World’s oldest man, aged 111, reveals secret to long life

At 111 years old and still adding more, British citizen John Tinniswood, is the world’s oldest man. Speaking to British media, Tinniswood revealed his secret to a long life.

A British great-grandfather who recently became the world’s oldest man has said his weekly fish and chips are the key to his longevity.

John Tinniswood, aged 111, said his long life is largely down to consuming the British staple meal and taking “everything in moderation”.

The father-of-one, who lives in a care home in Southport, Merseyside, took the title this week following the death of 114-year-old Juan Vicente Perez, from Venezuela.

Guinness World Records met Tinniswood at his care home to present him with his certificate.

On finding out he was the oldest man in the world he said: “Doesn’t make any difference to me. Not at all. I accept it for what it is.”

He met the late Elizabeth II twice, and was sent a birthday card from the King and Queen last year.

He is due to turn 112 on Aug 2 and said the day of his wedding to Blodwen Tinniswood, in 1942, was his most precious memory. They met at a dance during the war and were married for 44 years until she died in 1986.

Tinniswood retired in 1972 after a career with Royal Mail during the Second World War and then as an accountant for Shell and BP.

The British great-grandfather lives in a care home in Southport, Merseyside.

When asked for his advice for younger generations, Mr Tinniswood replied: “Let them make their own way in the world […] we’re all different in different ways. The world, in its way, is always changing. It’s a sort of ongoing experience […] it’s getting a little better but not all that much yet. It’s going the right way.”

When asked what his secret was to become a supercentenarian, Mr Tinniswood told The Sun: “Moderation in all things and keep on moving about. To sit down in a chair all day is no good.”

In 2019 he told The Mirror: “Fish and chips have got to be my favourite dish, it’s always been such a treat, and I think looking forward to my next visit to the chippy has kept me young. I feel the same now as I did when I was in my 80s, nothing has changed really.”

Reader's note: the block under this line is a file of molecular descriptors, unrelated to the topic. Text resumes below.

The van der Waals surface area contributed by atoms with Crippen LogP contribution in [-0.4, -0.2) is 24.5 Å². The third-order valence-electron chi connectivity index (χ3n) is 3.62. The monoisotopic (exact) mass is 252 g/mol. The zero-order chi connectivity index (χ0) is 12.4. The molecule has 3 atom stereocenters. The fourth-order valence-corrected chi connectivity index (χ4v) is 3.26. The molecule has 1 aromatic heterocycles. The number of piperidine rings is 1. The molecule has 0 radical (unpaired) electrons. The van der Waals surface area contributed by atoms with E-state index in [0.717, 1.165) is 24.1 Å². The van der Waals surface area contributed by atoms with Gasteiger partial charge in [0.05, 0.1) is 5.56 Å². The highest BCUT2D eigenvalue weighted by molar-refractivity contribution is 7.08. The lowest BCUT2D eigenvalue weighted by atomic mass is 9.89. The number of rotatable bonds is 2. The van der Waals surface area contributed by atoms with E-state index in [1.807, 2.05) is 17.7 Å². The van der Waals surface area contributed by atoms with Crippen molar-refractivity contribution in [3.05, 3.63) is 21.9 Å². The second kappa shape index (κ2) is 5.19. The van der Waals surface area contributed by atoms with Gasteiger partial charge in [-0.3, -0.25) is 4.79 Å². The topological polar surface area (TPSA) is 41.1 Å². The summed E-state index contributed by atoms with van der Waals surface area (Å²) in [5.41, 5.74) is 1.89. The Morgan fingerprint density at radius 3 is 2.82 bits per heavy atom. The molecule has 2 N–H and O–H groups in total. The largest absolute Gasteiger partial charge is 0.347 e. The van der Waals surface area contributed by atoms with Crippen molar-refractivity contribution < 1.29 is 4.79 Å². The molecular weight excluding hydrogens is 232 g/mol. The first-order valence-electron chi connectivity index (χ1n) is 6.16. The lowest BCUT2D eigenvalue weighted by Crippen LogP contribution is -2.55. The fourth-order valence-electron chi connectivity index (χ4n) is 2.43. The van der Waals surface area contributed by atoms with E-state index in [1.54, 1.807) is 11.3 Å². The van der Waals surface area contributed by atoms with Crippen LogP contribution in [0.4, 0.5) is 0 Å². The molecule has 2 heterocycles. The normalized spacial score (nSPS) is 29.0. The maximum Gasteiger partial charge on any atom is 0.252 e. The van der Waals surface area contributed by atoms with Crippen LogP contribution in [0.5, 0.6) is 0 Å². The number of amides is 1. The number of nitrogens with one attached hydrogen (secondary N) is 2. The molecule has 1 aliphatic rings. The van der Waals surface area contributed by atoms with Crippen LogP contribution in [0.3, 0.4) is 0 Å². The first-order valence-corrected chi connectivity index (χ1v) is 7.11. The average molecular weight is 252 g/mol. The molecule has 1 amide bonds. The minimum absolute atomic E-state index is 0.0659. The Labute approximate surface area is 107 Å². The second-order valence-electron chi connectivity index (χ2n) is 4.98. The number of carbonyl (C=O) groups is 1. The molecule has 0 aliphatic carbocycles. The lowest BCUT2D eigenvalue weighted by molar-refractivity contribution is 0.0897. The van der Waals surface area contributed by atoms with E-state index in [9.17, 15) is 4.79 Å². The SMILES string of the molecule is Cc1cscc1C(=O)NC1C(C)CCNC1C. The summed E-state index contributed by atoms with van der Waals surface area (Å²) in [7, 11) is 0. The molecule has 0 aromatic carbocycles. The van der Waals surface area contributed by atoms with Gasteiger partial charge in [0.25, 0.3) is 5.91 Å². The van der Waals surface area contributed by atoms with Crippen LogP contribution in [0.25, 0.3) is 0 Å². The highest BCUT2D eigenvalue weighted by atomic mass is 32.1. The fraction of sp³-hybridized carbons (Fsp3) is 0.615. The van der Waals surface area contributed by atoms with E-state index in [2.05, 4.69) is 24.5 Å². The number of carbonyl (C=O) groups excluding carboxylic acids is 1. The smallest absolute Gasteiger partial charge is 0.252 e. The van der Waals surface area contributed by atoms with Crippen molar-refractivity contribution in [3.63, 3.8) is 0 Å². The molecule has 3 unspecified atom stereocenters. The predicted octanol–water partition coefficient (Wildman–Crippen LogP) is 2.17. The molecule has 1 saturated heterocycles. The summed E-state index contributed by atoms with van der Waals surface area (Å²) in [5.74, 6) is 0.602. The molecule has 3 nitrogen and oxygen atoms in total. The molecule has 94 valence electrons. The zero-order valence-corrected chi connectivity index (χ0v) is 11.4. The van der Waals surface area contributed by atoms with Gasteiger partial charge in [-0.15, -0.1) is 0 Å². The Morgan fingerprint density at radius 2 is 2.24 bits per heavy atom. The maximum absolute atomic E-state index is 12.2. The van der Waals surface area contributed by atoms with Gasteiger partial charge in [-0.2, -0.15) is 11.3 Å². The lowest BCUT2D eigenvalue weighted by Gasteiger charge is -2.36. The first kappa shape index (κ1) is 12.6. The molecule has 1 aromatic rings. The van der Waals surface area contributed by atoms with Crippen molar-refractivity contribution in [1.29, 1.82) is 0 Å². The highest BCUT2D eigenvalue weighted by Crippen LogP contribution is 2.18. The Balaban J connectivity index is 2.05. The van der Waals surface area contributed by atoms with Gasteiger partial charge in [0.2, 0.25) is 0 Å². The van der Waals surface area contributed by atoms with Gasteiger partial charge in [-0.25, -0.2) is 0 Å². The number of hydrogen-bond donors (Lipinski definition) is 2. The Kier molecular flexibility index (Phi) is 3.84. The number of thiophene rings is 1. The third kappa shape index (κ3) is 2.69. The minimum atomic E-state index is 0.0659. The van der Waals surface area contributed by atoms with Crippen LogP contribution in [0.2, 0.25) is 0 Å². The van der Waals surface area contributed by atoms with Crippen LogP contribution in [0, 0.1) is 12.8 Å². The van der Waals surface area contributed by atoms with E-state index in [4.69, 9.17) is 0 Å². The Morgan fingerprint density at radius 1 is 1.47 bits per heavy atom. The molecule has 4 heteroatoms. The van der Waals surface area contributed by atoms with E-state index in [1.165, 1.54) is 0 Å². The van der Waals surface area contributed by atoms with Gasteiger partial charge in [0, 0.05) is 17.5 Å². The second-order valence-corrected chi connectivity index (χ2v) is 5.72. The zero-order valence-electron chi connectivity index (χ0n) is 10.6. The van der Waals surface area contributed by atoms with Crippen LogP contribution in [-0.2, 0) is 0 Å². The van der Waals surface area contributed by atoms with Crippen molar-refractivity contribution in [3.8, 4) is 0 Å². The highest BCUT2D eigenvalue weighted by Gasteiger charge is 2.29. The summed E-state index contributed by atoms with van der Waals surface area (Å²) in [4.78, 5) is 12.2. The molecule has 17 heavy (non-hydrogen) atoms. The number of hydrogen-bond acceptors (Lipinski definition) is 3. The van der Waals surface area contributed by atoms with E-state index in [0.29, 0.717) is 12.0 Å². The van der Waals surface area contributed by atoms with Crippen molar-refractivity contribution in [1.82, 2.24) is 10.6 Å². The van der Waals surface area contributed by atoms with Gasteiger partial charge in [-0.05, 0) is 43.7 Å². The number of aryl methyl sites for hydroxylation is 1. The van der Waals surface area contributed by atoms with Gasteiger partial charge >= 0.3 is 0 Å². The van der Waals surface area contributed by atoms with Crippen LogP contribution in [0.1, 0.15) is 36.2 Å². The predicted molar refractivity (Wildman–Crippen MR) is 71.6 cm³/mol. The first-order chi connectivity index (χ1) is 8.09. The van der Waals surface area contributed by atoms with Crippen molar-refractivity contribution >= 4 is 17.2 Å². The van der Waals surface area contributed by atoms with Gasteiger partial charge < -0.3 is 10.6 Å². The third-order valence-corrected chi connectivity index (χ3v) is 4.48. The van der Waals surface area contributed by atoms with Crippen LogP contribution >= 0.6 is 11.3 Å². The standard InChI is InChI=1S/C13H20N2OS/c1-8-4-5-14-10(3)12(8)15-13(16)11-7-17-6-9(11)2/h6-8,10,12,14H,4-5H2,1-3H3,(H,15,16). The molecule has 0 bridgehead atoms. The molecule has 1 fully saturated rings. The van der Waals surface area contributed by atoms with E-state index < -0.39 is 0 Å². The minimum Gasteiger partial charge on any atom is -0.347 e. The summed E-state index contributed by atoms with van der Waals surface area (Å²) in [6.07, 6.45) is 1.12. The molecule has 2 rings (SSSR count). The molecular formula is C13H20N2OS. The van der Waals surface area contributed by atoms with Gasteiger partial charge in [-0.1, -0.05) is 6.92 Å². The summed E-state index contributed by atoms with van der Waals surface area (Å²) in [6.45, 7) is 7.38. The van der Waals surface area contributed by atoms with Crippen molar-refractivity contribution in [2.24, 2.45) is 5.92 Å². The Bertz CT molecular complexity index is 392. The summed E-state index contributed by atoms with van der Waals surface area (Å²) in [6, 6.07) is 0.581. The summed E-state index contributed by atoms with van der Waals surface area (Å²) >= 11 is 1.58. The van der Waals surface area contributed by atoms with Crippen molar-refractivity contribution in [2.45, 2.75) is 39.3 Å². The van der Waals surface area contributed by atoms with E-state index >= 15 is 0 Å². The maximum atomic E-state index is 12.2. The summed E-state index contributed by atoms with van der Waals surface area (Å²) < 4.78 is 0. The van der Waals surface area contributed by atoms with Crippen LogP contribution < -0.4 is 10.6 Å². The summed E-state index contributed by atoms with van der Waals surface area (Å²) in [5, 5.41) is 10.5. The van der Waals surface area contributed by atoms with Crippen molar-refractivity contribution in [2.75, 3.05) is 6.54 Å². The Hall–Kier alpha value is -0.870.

He added: “Now I get to have my favourite once a week here so I always look forward to a Friday.”

Tinniswood became the oldest living man in the UK following the death of 108-year-old Harry Fransman on September 25 2020.

His family said he was taking his new title “with a pinch of salt” owing to his modesty.

They said in a statement: “We are incredibly proud of John, who is a wonderful and much loved father, grandfather, great grandfather and friend, and we are very lucky that John is with us today.

“Being alive at 111 is testimony to his resilience, love for life, good humour and amazing survival instinct.

“We would also like to thank John’s carers at the Hollies care home for taking such good care of him.”

John’s new world title was verified by LongeviQuest, the global directory on longevity.

Dr. Andrew Holmes, co-founder of the European Supercentenarian Organisation, said: “It’s an incredible achievement to have reached such an age and become the oldest living man in the world.

“Thanks to his family, his age has been fully validated by LongeviQuest and the European Supercentenarian Organisation.”

Maria Morena, who lives in Spain, is the world’s oldest living person at 117. Telegraph

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